Inside Enrique Tomás’ First U.S. Restaurant — a New Dallas Wonderland
Editor’s note: While the City of Dallas closes dining rooms due to COVID-19, the new Enrique Tomás restaurant is offering most of its menu by delivery, pickup, or Uber Eats. The visit for this story happened before dining-room closures.
Let me show you something,” says Ricardo Sieveking, co-owner of the new Enrique Tomás restaurant, as he bounds up the stairs from the dining room into the second-floor lounge. Off in a corner, a glassed-in room holds dozens of magnificent mahogany-hued legs of jamón, the cured pork product that is justly Spain’s pride and joy — and, at up to $1,300 per leg, some of the priciest ham in the world. Aged 18 to 36 months and hanging in neat rows, each jamón is ready to be expertly sliced and savored.
“I don’t think there’s another room like this in the U.S.,” Sieveking says, ushering me inside for a whiff of the ravishingly intense aroma. Of the 150 Enrique Tomás shops worldwide, this is the first in the U.S. — and the first to focus on being a restaurant, he says.
Dallas seems to have been a smart choice for the debut: In the first 15 days since the restaurant opened in February, it sold 35 legs, in portions as small as 1.5 ounces. (When dining rooms were ordered to close to help flatten the coronavirus curve, the restaurant shifted to takeout and delivery.)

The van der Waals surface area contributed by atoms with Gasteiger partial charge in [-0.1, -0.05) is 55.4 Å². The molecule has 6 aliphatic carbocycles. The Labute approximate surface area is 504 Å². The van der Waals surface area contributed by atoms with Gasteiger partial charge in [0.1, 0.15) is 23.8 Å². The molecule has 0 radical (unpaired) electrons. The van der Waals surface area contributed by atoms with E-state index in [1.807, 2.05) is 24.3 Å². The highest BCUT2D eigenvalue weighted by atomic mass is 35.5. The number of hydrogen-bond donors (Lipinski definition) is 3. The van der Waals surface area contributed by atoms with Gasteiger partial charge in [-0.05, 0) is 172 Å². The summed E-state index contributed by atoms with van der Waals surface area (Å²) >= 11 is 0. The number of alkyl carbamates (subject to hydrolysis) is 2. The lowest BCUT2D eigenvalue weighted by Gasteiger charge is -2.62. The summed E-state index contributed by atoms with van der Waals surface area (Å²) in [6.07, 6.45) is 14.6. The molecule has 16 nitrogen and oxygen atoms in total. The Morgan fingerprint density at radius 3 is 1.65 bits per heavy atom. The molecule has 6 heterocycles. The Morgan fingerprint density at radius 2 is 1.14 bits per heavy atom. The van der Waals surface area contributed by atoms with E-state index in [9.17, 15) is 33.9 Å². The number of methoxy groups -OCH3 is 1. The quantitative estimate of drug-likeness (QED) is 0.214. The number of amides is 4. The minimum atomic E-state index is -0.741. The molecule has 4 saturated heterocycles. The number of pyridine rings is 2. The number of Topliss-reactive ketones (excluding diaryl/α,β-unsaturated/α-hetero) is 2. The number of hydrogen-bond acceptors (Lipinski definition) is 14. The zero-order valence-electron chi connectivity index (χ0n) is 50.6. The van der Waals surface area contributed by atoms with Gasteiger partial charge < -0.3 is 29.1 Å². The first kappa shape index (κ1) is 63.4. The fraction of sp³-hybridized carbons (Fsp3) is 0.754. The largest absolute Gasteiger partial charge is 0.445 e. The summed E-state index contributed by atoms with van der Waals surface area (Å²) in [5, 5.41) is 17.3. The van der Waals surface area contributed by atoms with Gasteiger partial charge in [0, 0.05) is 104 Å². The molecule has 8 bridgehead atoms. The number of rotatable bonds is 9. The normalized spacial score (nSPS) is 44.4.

Whole jamóns are part of the show in the dining room, displayed on an elevated platform where trained cortadores carve them into neat slivers that maximize the way they will melt in your mouth and surrender their complex flavors. Start with a platter called The Jamón Experience, a sampler of all three types of jamón that Enrique Tomás imports, served with tomato-rubbed toasts.
It’s a lesson in taste to go from the firmer, porkier 18-month jamón de campo to the supple king of the hams, Ibérico de bellota, made from pata negra pigs finished on a diet of acorns.
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Then move on to other dishes on chef Jaume Barnadas’ menu, a blend of classic and contemporary Spanish cooking, with Galician octopus, grilled chistorra sausages, or a warm manchego dip that’s like a sexy Spanish version of queso. There are plans to turn the upstairs into a gin-and-agave lounge. Meantime, you can sip Spanish-style gin and tonics, such as one made with Barcelona’s Ginraw and garnished with rose petals, a lemon twist, and blueberries.
And if anyone invites you into Tomas’ jamón room … Say yes.